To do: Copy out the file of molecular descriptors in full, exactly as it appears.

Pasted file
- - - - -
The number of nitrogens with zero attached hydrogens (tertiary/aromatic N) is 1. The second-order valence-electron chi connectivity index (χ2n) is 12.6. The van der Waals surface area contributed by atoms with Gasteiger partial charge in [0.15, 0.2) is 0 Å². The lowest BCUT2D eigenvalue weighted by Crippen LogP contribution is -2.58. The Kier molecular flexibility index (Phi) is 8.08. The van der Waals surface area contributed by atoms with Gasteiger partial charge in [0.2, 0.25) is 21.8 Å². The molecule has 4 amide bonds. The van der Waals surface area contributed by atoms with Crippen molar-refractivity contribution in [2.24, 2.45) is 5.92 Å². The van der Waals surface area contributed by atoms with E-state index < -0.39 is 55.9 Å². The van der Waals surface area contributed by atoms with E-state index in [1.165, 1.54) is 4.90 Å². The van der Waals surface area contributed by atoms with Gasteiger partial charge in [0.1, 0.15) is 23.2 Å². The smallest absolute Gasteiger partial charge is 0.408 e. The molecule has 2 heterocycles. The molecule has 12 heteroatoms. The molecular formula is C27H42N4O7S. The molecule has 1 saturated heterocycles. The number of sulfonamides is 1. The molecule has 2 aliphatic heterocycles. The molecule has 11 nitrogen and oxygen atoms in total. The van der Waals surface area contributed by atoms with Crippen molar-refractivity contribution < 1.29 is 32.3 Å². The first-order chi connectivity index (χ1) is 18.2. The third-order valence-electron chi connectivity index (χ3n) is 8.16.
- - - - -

The number of nitrogens with zero attached hydrogens (tertiary/aromatic N) is 1. The second-order valence-electron chi connectivity index (χ2n) is 12.6. The van der Waals surface area contributed by atoms with Gasteiger partial charge in [0.15, 0.2) is 0 Å². The lowest BCUT2D eigenvalue weighted by Crippen LogP contribution is -2.58. The Kier molecular flexibility index (Phi) is 8.08. The van der Waals surface area contributed by atoms with Gasteiger partial charge in [0.2, 0.25) is 21.8 Å². The molecule has 4 amide bonds. The van der Waals surface area contributed by atoms with Crippen molar-refractivity contribution in [2.24, 2.45) is 5.92 Å². The van der Waals surface area contributed by atoms with E-state index < -0.39 is 55.9 Å². The van der Waals surface area contributed by atoms with E-state index in [1.165, 1.54) is 4.90 Å². The van der Waals surface area contributed by atoms with Gasteiger partial charge in [0.1, 0.15) is 23.2 Å². The smallest absolute Gasteiger partial charge is 0.408 e. The molecule has 2 heterocycles. The molecule has 12 heteroatoms. The molecular formula is C27H42N4O7S. The molecule has 1 saturated heterocycles. The number of sulfonamides is 1. The molecule has 2 aliphatic heterocycles. The molecule has 11 nitrogen and oxygen atoms in total. The van der Waals surface area contributed by atoms with Crippen molar-refractivity contribution < 1.29 is 32.3 Å². The first-order chi connectivity index (χ1) is 18.2. The third-order valence-electron chi connectivity index (χ3n) is 8.16.